Marigold marks the Day of the Dead

The flower now called Mexican marigold was known to the Aztecs as Yauhtli, or “the fog.” Some say imbibing its alkaloids fogged the human brain. Aztec priests blew a dried, powdered form of the plant into their sacrificial victims' faces to calm them before a horrific death.

The most intriguing name for this five-petal yellow wildflower is “an offered-up thing,” suggesting its use as incense. Any gardener who has grown American marigolds knows of the pungent odor said to drive away pests from neighboring garden plants.

This is a flower so steeped in pre-Columbian religion and practice that it is still widely used today by curanderas, Mexican folk healers. There is science behind this, for the plant oils kill the deadly bacteria Staphylococcus aureus. The Huichole tribe blends it with indigenous tobacco, Nictonina rustica, for sacred smoke. Mayas steep it into a potent tea.

Not only is this small marigold rich in powerful constituents, it was dedicated to Tlaloc, god of rain, one of the Aztecs' most ancient deities. Thus it is not surprising that this plant would become the central flower of El Dia de los Muertos, The Day of the Dead. This blend of Aztec and Catholic feast days has become one of the most endearing celebrations in the American Southwest and Mexico. Families come together from Oct. 31 through Nov. 2 to remember their ancestors and recently deceased loved ones. They create altars, or offrenda, arranging flowers and food for the dead who return to their families for a short time. Such creations are known as the offerenda.

Mexican marigold is the flower of choice because of its scent, considered easily recognized by the spirit world. It is said to lure the dead, who will follow paths of petals from grave to home and back again.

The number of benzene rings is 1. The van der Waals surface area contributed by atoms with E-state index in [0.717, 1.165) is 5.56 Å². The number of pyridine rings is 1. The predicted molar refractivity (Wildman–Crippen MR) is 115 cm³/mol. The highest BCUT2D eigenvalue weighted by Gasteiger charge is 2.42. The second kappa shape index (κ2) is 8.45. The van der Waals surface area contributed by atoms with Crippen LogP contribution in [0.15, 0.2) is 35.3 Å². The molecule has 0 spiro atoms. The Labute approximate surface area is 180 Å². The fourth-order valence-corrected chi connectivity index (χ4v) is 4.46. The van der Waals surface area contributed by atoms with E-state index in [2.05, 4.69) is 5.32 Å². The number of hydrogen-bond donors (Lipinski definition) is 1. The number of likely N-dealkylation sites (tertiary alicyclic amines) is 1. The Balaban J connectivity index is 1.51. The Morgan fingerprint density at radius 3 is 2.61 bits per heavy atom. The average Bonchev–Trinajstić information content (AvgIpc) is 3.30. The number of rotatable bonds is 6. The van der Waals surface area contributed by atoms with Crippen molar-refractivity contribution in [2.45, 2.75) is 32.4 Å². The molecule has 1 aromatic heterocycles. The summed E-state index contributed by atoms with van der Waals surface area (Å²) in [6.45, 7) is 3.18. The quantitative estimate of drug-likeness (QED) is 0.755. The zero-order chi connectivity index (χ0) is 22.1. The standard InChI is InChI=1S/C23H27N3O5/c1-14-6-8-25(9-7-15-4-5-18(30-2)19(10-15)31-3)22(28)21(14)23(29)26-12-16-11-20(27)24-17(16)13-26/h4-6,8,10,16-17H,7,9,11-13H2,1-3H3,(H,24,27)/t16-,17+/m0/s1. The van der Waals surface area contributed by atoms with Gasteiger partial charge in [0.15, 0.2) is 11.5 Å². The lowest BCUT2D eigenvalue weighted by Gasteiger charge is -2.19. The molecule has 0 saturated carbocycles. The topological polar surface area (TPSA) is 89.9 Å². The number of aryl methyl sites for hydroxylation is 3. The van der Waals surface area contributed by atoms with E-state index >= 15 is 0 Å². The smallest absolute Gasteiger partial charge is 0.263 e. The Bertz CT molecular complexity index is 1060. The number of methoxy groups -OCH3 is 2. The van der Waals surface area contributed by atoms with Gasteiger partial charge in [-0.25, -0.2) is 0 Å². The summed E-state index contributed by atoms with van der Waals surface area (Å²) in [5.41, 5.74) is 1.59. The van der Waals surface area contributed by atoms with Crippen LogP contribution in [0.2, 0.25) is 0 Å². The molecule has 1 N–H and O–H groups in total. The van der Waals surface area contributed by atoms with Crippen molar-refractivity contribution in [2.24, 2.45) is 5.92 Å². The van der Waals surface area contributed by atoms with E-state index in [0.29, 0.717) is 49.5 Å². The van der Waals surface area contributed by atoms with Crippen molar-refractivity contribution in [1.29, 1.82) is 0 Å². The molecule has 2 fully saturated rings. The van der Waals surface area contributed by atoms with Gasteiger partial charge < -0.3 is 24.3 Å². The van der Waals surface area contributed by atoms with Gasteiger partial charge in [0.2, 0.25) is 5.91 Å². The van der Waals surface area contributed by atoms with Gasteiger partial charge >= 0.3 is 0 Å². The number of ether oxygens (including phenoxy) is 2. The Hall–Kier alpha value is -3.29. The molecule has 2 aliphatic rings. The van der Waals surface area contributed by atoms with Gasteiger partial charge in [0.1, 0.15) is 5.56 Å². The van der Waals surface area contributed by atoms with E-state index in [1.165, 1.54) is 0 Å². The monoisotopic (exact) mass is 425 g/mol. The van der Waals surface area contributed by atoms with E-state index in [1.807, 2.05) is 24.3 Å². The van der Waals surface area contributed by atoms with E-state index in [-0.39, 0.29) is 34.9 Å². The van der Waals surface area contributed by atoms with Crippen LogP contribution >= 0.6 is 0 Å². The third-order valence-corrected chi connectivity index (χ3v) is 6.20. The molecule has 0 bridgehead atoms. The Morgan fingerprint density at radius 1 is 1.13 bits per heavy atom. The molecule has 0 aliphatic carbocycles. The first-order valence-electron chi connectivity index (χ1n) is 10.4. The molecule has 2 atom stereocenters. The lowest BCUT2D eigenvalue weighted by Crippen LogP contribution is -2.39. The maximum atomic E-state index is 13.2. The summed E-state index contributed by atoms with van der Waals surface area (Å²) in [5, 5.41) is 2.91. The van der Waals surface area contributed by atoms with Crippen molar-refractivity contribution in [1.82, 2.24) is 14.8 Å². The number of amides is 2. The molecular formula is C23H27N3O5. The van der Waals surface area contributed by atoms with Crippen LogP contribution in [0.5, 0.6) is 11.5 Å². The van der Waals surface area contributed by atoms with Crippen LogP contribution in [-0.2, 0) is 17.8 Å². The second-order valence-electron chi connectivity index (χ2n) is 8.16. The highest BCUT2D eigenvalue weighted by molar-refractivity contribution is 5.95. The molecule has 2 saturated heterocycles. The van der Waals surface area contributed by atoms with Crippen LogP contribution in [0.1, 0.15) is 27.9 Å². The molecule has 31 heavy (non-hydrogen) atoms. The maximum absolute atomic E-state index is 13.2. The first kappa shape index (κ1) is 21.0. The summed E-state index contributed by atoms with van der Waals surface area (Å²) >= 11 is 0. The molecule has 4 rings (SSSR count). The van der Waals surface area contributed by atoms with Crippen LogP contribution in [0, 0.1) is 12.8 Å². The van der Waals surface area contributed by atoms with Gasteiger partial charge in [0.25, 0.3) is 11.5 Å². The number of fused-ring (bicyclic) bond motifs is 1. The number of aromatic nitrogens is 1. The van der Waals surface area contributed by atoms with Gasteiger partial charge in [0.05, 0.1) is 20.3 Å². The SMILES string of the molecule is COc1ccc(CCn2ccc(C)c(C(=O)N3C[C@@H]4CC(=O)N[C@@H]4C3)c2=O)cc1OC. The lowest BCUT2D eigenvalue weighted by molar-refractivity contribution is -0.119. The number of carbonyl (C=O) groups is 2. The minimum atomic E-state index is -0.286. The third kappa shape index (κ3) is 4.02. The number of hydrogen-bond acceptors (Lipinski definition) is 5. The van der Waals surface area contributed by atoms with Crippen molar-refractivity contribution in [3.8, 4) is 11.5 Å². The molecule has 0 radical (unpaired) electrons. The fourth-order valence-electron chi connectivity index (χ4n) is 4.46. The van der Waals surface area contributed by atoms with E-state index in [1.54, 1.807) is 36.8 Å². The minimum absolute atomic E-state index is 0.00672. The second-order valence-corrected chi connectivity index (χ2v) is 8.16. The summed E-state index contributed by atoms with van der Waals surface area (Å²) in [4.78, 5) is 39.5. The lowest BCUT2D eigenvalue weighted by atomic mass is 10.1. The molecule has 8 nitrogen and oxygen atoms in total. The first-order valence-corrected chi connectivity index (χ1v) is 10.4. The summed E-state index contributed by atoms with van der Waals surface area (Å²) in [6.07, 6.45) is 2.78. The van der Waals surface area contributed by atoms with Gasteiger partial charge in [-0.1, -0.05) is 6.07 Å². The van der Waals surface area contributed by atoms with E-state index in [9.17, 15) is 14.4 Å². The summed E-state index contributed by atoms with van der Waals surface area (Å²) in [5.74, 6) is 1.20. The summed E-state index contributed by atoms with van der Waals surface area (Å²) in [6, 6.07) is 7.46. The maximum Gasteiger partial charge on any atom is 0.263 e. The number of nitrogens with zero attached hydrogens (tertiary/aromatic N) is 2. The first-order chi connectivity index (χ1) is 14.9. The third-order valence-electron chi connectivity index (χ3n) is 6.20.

This species is not common except in the marketplaces deep into Mexico, where the flowers are native. There, it is used interchangeably with Tagetes erecta, the progenitor of the African marigold of our gardens. Beyond its southern range, only the ornamental T. erecta is associated with the holiday.

Go into the marketplace of Oaxaca or any other rural town deep within Mexico, and you'll find the flowers. Great bundles are stacked up to sell for home altars. Beside the wildflowers is erecta, with its puffy orange flowers, which makes lucida seem minimal in comparison. But the latter is gathered from the wild, while erecta must be grown in the field.

During the final days of October, people create their offrendas in homes and businesses. They bake special breads known as huesos de los santos or bones of the dead, and make up huge batches of tamales to feed everyone. For the offrenda, they obtain their loved one's favorite things, often cigarettes and tequila, or cook special dishes such as mole. Around all of it, they scatter marigold petals.

It is easy to grow this drought-resistant marigold as a permanent garden plant for medicine, flavoring or ritual. It is a bushy, half-hardy, semi-woody sub-shrub limited to USDA Zones 8 to 11, unlike Tagetes erecta, which is a single-season bedding annual. At maturity, it is 30 inches tall and about half as wide. Flowering begins in late summer, extending well into fall for the Muertos holiday.

Though plants are rare, you can buy seed online from well-established companies such as J.L. Hudson, Seedsman ( This catalog is not illustrated but specializes in many obscure plants from North and South America, particularly those indigenous to Oaxaca.

Americans have lost their Old World remembrance of the dead, but perhaps this blend of Aztec and European spirituality will awaken it again.

In this altar, the smaller wild fog marigold is paired with its cultivated cousin the African marigold.
Outside Oaxaca City the shrubby Tagetes lucida can be seen in bloom.